verb (used without object)

verb (used with object)

to sound by murmurs.
to utter in a low tone: He murmured a threat as he left the room.

Origin of murmur

1275–1325; (v.) Middle English murmuren < Latin murmurāre; (noun) Middle English < Latin
Related formsmur·mur·er, nounmur·mur·less, adjectivemur·mur·less·ly, adverbun·mur·mured, adjectiveun·mur·mur·ing, adjectiveun·mur·mur·ing·ly, adverb

Synonyms for murmur

1. grumble, susurration, mumble, complaint, mutter. 6. Murmur, mumble, mutter mean to make sounds that are not fully intelligible. To murmur is to utter sounds or words in a low, almost inaudible tone, as in expressing affection or dissatisfaction: to murmur disagreement. To mumble is to utter imperfect or inarticulate sounds with the mouth partly closed, so that the words can be distinguished only with difficulty: to mumble the answer to a question. To mutter is to utter words in a low, grumbling way, often voicing complaint or discontent, not meant to be fully audible: to mutter complaints. 7. grouse. Unabridged Based on the Random House Unabridged Dictionary, © Random House, Inc. 2019

Examples from the Web for murmuring

Contemporary Examples of murmuring

Historical Examples of murmuring

  • Was it the murmuring of the dark stream as it washed upon the untrodden shore?

    Life in London

    Edwin Hodder

  • "John Barsad," repeated madame, after murmuring it once to herself.

    A Tale of Two Cities

    Charles Dickens

  • Steenie went on for a while murmuring to himself at intervals.

    Heather and Snow

    George MacDonald

  • Something very faint and distant, not unlike the murmuring in a sea-shell.

    Barnaby Rudge

    Charles Dickens

  • He was tossing feverishly from side to side, murmuring and muttering.

    The First Violin

    Jessie Fothergill

British Dictionary definitions for murmuring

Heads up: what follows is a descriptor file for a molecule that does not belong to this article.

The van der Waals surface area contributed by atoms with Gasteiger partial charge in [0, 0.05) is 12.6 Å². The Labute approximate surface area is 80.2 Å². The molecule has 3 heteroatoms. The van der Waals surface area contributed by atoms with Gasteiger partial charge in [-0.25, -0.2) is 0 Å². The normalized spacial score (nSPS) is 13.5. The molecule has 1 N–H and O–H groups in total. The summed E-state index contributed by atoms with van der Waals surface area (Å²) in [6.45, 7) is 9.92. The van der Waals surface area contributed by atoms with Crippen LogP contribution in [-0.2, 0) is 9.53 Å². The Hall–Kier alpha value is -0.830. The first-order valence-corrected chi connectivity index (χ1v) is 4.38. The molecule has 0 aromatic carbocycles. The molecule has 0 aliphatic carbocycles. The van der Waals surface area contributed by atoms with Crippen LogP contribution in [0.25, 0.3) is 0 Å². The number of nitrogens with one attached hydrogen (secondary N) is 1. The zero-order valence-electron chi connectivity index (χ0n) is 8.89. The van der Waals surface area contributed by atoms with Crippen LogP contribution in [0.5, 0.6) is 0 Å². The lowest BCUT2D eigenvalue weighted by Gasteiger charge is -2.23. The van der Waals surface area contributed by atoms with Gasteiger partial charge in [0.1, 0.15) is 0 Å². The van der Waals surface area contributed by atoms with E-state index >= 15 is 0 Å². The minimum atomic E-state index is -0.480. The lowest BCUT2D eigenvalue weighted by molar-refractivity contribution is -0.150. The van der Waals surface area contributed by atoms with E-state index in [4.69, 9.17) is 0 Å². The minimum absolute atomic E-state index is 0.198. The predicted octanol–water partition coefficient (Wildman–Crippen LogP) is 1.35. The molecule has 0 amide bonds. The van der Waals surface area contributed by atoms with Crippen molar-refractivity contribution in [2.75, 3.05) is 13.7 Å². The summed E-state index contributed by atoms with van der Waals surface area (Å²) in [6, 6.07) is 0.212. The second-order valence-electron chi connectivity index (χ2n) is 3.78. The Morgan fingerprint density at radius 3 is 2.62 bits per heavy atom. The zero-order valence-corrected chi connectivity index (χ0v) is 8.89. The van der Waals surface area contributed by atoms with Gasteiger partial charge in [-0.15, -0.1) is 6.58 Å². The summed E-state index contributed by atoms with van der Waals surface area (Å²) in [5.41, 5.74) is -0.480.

a continuous low indistinct sound, as of distant voices
an indistinct utterancea murmur of satisfaction
a complaint; grumblehe made no murmur at my suggestion
med any abnormal soft blowing sound heard within the body, usually over the chestSee also heart murmur

verb -murs, -muring or -mured

to utter (something) in a murmur
(intr) to complain in a murmur
Derived Formsmurmurer, nounmurmuring, noun, adjectivemurmuringly, adverbmurmurous, adjective

Word Origin for murmur

C14: as n, from Latin murmur; vb via Old French murmurer from Latin murmurāre to rumble
Collins English Dictionary - Complete & Unabridged 2012 Digital Edition © William Collins Sons & Co. Ltd. 1979, 1986 © HarperCollins Publishers 1998, 2000, 2003, 2005, 2006, 2007, 2009, 2012

Word Origin and History for murmuring

late 14c., verbal noun from murmur (v.).



late 14c., "expression of discontent by grumbling," from Old French murmure "murmur, sound of human voices; trouble, argument" (12c.), noun of action from murmurer "to murmur," from Latin murmurare "to murmur, mutter," from murmur (n.) "a hum, muttering, rushing," probably from a PIE reduplicative base *mor-mor, of imitative origin (cf. Sanskrit murmurah "crackling fire," Greek mormyrein "to roar, boil," Lithuanian murmlenti "to murmur"). Meaning "softly spoken words" is from 1670s.



late 14c., from Old French murmurer "murmur, grouse, grumble" (12c.), from murmur "rumbling noise" (see murmur (n.)). Related: Murmured; murmuring.

Online Etymology Dictionary, © 2010 Douglas Harper

Medicine definitions for murmuring




An abnormal sound heard on auscultation of the heart, lungs, or blood vessels.
The American Heritage® Stedman's Medical Dictionary Copyright © 2002, 2001, 1995 by Houghton Mifflin Company. Published by Houghton Mifflin Company.